UBC Theses and Dissertations
Effects of short-term bimanual coordination training on modulation of sensorimotor cortical activity and motor performance Cheung, Katharine Leigh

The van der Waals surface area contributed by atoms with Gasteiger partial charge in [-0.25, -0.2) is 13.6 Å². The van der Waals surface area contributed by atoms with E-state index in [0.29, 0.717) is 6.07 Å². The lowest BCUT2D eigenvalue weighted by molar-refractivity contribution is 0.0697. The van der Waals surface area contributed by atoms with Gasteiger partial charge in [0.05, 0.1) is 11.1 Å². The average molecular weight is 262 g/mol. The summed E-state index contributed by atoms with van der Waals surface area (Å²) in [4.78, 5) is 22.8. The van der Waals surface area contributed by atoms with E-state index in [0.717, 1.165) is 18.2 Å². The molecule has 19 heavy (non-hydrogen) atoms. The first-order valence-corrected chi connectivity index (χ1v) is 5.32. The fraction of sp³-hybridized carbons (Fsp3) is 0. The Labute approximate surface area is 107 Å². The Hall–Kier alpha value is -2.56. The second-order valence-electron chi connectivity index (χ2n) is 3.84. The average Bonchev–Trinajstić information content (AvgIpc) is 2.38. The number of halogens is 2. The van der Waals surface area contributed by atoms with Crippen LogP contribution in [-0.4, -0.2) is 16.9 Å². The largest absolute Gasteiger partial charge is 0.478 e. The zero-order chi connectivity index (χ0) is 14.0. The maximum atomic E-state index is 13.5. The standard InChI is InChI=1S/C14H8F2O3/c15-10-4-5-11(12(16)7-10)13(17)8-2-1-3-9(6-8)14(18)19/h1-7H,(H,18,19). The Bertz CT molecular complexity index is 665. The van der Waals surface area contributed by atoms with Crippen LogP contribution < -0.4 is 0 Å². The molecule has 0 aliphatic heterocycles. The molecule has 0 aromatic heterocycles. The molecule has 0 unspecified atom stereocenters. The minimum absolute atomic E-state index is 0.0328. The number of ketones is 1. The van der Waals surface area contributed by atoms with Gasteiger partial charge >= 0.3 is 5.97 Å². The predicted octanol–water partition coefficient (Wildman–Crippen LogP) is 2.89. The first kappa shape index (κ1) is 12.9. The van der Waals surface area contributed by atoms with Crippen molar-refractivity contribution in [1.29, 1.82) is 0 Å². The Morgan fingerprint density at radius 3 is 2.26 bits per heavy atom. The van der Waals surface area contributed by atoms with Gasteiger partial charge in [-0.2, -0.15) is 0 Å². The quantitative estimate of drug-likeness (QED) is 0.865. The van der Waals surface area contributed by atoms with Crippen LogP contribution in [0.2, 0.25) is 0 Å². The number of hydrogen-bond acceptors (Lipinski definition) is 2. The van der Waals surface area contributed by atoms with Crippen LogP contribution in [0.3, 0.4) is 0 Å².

Chronic upper extremity hemiparesis is common after stroke (Jørgensen et al., 1995). This chronic impairment has a direct impact on functional independence and the ability to perform daily activities (Lloyd-Jones et al., 2010). Given the high levels of functional losses after stroke, investigation into treatments for chronic impairments should be considered. The purpose of the current study was to examine the effects of short-term bimanual coordination training on the modulation of sensorimotor cortical activity and motor performance. Thirty healthy participants were randomized to one of three training groups: 1) physical practice, 2) observational practice, and 3) no practice (control condition). Movement-related potentials (MRPs) and somatosensory evoked potentials (SEPs) were collected before and after training to examine the effects of training on cortical activity. Motor performance on the bimanual coordination task was also compared between groups. The results showed that: (1) there was no significant difference in MRP or SEP measures between groups, (2) the physical practice group performed significantly better (as indexed by greater accuracy following practice) than the control group on the bimanual coordination task, (3) although the observational practice group did not perform as well as the physical practice group, there was a trend for greater accuracy following observation as compared to the control group. These results suggest that both short-term physical and observational practice of a bimanual coordination task can result in improved motor performance and provide support for the use of observational practice in motor learning.
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